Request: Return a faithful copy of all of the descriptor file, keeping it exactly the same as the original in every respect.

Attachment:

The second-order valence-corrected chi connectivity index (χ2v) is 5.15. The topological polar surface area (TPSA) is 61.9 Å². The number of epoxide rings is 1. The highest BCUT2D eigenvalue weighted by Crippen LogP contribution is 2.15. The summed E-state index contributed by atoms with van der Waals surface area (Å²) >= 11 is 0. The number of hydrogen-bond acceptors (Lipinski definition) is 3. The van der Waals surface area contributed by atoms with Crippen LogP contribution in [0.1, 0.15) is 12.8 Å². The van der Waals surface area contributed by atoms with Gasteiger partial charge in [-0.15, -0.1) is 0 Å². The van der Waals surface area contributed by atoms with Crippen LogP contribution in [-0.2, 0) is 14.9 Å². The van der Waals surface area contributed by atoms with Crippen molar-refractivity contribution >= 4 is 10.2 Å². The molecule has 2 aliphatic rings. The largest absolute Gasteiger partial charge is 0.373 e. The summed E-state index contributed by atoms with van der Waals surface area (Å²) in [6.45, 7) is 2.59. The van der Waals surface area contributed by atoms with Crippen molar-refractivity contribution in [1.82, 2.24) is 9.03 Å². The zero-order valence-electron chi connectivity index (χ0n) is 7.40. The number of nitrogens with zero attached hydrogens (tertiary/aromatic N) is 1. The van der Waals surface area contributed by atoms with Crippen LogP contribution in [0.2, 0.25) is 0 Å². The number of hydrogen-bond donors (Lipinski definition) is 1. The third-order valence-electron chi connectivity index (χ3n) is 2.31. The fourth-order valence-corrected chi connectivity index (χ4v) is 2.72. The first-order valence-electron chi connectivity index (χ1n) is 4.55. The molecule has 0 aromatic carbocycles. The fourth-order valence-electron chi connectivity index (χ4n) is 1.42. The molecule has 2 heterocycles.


The second-order valence-corrected chi connectivity index (χ2v) is 5.15. The topological polar surface area (TPSA) is 61.9 Å². The number of epoxide rings is 1. The highest BCUT2D eigenvalue weighted by Crippen LogP contribution is 2.15. The summed E-state index contributed by atoms with van der Waals surface area (Å²) >= 11 is 0. The number of hydrogen-bond acceptors (Lipinski definition) is 3. The van der Waals surface area contributed by atoms with Crippen LogP contribution in [0.1, 0.15) is 12.8 Å². The van der Waals surface area contributed by atoms with Gasteiger partial charge in [-0.15, -0.1) is 0 Å². The van der Waals surface area contributed by atoms with Crippen LogP contribution in [-0.2, 0) is 14.9 Å². The van der Waals surface area contributed by atoms with Crippen molar-refractivity contribution >= 4 is 10.2 Å². The molecule has 2 aliphatic rings. The largest absolute Gasteiger partial charge is 0.373 e. The summed E-state index contributed by atoms with van der Waals surface area (Å²) in [6.45, 7) is 2.59. The van der Waals surface area contributed by atoms with Crippen molar-refractivity contribution in [1.82, 2.24) is 9.03 Å². The zero-order valence-electron chi connectivity index (χ0n) is 7.40. The number of nitrogens with zero attached hydrogens (tertiary/aromatic N) is 1. The van der Waals surface area contributed by atoms with Crippen LogP contribution in [0.2, 0.25) is 0 Å². The number of hydrogen-bond donors (Lipinski definition) is 1. The third-order valence-electron chi connectivity index (χ3n) is 2.31. The fourth-order valence-corrected chi connectivity index (χ4v) is 2.72. The first-order valence-electron chi connectivity index (χ1n) is 4.55. The molecule has 0 aromatic carbocycles. The fourth-order valence-electron chi connectivity index (χ4n) is 1.42. The molecule has 2 heterocycles.